Aerogel coating

Even though we were unable to produce silk-based biofil coating of cellulose aerogel, we observed that simple coating of the aerogel with the silk-based protein produced an increase in its hydrophobic property, as measured by the time the water droplet takes to get absorbed on the aerogel (Fig. 11)

Figure 10Protective coating given by the silk fusion protein.(A) Comparison between uncoated and coated with recombinant silk (01a) aerogels. (B) Boxplots of the delay time a drop of water gets absorbed inside an aerogel coated with the different proteins. Top of the boxes = mean of delay time per group; Black dots = individual delay time measurements; Red vertical line = standard error of the mean. Data are mean ± s.d., n = 3 measurements per group; ***P < 0.001, **P < 0.01; one way ANOVA test was performed followed by a Tukey HSD for performing multiple pairwise-comparisons between the means of groups.

Future improvements, such as biofilm formation on top of the cellulose aerogel are open for further exploration.


Scanning Microscope

Why did we need the Scanning Microscope?

During the project, we were interested in knowing the actual structure for our samples and we tried to assess the size of the sample's pores. In this part we used several microscopy equipments to characterize the aerogel :

  • A Keyence microscope VHX-700010

We used the following microscope that has a magnification up to x2000 magnification, to get the first shape of the manufactured porous material and to execute several 3D stitchings for measuring the depth of the samples . Some essential results were described in the results page.

Figure 11 Keyence microscope with aerogel sample 10
  • Scanning Electron Microscope (SEM)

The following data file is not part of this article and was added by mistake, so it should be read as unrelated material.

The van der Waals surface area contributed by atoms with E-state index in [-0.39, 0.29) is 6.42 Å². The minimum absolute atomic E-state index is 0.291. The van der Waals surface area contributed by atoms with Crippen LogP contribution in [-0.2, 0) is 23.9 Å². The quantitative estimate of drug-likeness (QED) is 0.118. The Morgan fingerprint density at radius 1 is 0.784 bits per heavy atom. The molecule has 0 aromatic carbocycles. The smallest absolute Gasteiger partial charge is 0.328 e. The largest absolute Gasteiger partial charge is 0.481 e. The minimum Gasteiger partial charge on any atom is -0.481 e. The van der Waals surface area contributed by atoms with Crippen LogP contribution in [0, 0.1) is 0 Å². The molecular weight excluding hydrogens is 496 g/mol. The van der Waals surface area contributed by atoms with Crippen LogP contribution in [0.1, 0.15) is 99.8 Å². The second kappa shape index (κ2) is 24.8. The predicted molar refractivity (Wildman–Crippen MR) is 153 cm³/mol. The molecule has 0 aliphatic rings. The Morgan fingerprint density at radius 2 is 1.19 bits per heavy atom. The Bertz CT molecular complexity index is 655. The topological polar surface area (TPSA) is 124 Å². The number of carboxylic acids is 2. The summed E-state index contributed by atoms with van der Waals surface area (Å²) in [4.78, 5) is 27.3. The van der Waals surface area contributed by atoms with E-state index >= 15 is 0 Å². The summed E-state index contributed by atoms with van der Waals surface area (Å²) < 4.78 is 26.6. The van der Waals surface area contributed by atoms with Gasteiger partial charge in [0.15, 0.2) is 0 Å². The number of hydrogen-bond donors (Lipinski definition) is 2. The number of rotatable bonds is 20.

• We used the model Hitachi ™ 1000 as a scanning electron microscope (SEM) to get detailed images of our aerogel. Those results confirmed that the material we produced had macro-pores instead of nano pores, which means in 0.15mm-0.25mm range size (Proof of concept ). 11

    Figure 12 Scanning Electron Microscopy (SEM) of aerogel samples (A) 1.5X aerogel sample manufactured without solvent exchange. (B) 1.25 X aerogel sample manufactured with ethanol then water solvent exchange.

    From the above figure (fig. 13), we noticed that the porous material we produced did not have nano-pores but instead resembled a foam with a better homogenous structure for the sample that went through solvent exchange (fig. 13 B).


    The measurements we have taken throughout the project allowed us to assay several aspects of the properties of the novel protein coated material we have generated. In particular the key metric of hydrophobicity, permitted to assess the performance of the synthetic biology part of the project. Many additional tests would have to be carried out to have a complete analysis of this material such as additional thermal conductivity tests, thermal emissivity tests and specific heat tests.

    However we believe the measurements we have successfully made lay a strong foundation for additional characterization and improvements upon our material.


    1. Nela Buchtová, Christophe Pradille, Jean-Luc Bouvarda, Tatiana Budtova (2019)
      Mechanical properties of cellulose aerogels and cryogels
    2. Nela Buchtová, Christophe Pradille, Jean-Luc Bouvarda, Tatiana Budtova (2019)
      Mechanical properties of cellulose aerogels and cryogels
    3. J. Zhao, H.B. Lia, M.B. Wu, T.J. Li (1999)
      Dynamic uniaxial compression tests on a granite
    4. Adil Hafidi Alaoui, Thierry, Woignier, George W.Schererc, Jean Phalippou (2008)
      Comparison between flexural and uniaxial compression tests to measure the elastic modulus of silica aerogel
    5. Zwick Roell
      zwickiLine For small test loads up to 5 kN
    6. Jean-Pierre MONCHAU, Vincent FEUILLET, Laurent IBOS, Yves CANDAU
      Comparaison de méthodes de mesure de résistance thermique in-situ de parois de bâtiment : essais sur un immeuble d’habitation occupé
    7. Ivan Gnip, Sigitas Vėjelis, Saulius Vaitkus
      Thermal conductivity of expanded polystyrene (EPS) at 10 °C and its conversion to temperatures within interval from 0 to 50 °C
    8. Jiang Zhao Ph.D (2013)
      Capillary Force and Surface Wettability
    9. KEYENCE
      Digital Microscope
    10. Keyence
      Keyence Official Site: Digitalmikroskop
    11. Hitachi  (”2009”)
      Hitachi High-Technologies Announces Shipments of Tabletop Microscope TM-1000 Surpass 1,000 Units